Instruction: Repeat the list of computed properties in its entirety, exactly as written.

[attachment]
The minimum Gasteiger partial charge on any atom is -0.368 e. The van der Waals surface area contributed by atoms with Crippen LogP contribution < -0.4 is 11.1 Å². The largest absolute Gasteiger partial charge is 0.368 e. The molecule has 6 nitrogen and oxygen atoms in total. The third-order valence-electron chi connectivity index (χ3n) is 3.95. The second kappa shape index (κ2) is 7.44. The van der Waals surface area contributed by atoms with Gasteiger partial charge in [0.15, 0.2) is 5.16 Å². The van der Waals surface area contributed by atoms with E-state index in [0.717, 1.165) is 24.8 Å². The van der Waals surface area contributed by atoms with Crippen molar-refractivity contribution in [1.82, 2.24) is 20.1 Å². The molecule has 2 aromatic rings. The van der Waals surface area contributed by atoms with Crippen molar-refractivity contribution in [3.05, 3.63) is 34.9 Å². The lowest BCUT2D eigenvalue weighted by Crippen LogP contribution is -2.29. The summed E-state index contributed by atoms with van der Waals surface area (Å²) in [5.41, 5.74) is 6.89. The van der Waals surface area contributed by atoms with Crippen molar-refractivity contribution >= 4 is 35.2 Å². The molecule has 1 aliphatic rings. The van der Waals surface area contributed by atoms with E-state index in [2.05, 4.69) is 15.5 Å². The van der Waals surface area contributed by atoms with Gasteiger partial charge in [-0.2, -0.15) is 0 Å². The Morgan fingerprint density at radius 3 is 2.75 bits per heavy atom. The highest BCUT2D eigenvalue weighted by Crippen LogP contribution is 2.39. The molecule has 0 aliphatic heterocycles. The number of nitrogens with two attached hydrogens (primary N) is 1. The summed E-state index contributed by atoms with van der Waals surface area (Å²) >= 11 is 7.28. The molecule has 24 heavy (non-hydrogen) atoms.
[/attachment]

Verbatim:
The minimum Gasteiger partial charge on any atom is -0.368 e. The van der Waals surface area contributed by atoms with Crippen LogP contribution < -0.4 is 11.1 Å². The largest absolute Gasteiger partial charge is 0.368 e. The molecule has 6 nitrogen and oxygen atoms in total. The third-order valence-electron chi connectivity index (χ3n) is 3.95. The second kappa shape index (κ2) is 7.44. The van der Waals surface area contributed by atoms with Gasteiger partial charge in [0.15, 0.2) is 5.16 Å². The van der Waals surface area contributed by atoms with E-state index in [0.717, 1.165) is 24.8 Å². The van der Waals surface area contributed by atoms with Crippen molar-refractivity contribution in [1.82, 2.24) is 20.1 Å². The molecule has 2 aromatic rings. The van der Waals surface area contributed by atoms with Crippen molar-refractivity contribution in [3.05, 3.63) is 34.9 Å². The lowest BCUT2D eigenvalue weighted by Crippen LogP contribution is -2.29. The summed E-state index contributed by atoms with van der Waals surface area (Å²) in [5.41, 5.74) is 6.89. The van der Waals surface area contributed by atoms with Crippen molar-refractivity contribution >= 4 is 35.2 Å². The molecule has 1 aliphatic rings. The van der Waals surface area contributed by atoms with E-state index in [2.05, 4.69) is 15.5 Å². The van der Waals surface area contributed by atoms with Gasteiger partial charge in [-0.2, -0.15) is 0 Å². The Morgan fingerprint density at radius 3 is 2.75 bits per heavy atom. The highest BCUT2D eigenvalue weighted by Crippen LogP contribution is 2.39. The molecule has 0 aliphatic heterocycles. The number of nitrogens with two attached hydrogens (primary N) is 1. The summed E-state index contributed by atoms with van der Waals surface area (Å²) >= 11 is 7.28. The molecule has 24 heavy (non-hydrogen) atoms.